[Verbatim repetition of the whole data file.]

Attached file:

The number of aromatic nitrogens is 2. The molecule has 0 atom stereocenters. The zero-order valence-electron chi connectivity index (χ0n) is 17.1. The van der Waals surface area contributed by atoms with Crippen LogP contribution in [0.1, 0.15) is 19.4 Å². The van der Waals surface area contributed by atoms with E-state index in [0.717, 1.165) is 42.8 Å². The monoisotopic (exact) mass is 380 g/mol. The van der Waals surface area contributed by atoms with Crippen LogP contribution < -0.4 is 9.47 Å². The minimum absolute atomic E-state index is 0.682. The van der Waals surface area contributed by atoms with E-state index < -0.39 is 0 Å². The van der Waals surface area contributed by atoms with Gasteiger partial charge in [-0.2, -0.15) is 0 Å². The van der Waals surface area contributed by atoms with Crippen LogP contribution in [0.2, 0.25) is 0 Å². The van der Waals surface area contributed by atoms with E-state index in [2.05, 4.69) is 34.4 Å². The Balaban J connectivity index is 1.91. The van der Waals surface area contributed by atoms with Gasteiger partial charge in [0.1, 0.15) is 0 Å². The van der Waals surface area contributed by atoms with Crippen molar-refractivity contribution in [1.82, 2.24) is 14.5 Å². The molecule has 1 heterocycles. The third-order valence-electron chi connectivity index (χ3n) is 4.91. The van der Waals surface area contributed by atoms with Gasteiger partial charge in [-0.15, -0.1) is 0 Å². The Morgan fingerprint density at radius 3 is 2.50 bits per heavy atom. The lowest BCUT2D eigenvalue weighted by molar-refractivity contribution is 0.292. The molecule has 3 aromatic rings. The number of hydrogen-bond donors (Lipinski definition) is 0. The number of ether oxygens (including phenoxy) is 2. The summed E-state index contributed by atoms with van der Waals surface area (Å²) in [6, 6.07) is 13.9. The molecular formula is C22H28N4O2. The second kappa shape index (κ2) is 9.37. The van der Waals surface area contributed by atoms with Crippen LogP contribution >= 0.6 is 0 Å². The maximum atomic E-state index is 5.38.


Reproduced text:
The number of aromatic nitrogens is 2. The molecule has 0 atom stereocenters. The zero-order valence-electron chi connectivity index (χ0n) is 17.1. The van der Waals surface area contributed by atoms with Crippen LogP contribution in [0.1, 0.15) is 19.4 Å². The van der Waals surface area contributed by atoms with E-state index in [0.717, 1.165) is 42.8 Å². The monoisotopic (exact) mass is 380 g/mol. The van der Waals surface area contributed by atoms with Crippen LogP contribution < -0.4 is 9.47 Å². The minimum absolute atomic E-state index is 0.682. The van der Waals surface area contributed by atoms with E-state index < -0.39 is 0 Å². The van der Waals surface area contributed by atoms with Gasteiger partial charge in [-0.2, -0.15) is 0 Å². The van der Waals surface area contributed by atoms with Crippen LogP contribution in [0.2, 0.25) is 0 Å². The van der Waals surface area contributed by atoms with E-state index in [2.05, 4.69) is 34.4 Å². The Balaban J connectivity index is 1.91. The van der Waals surface area contributed by atoms with Gasteiger partial charge in [0.1, 0.15) is 0 Å². The van der Waals surface area contributed by atoms with Crippen molar-refractivity contribution in [1.82, 2.24) is 14.5 Å². The molecule has 1 heterocycles. The third-order valence-electron chi connectivity index (χ3n) is 4.91. The van der Waals surface area contributed by atoms with Gasteiger partial charge in [-0.15, -0.1) is 0 Å². The Morgan fingerprint density at radius 3 is 2.50 bits per heavy atom. The lowest BCUT2D eigenvalue weighted by molar-refractivity contribution is 0.292. The molecule has 3 aromatic rings. The number of hydrogen-bond donors (Lipinski definition) is 0. The number of ether oxygens (including phenoxy) is 2. The summed E-state index contributed by atoms with van der Waals surface area (Å²) in [6, 6.07) is 13.9. The molecular formula is C22H28N4O2. The second kappa shape index (κ2) is 9.37. The van der Waals surface area contributed by atoms with Crippen LogP contribution >= 0.6 is 0 Å². The maximum atomic E-state index is 5.38.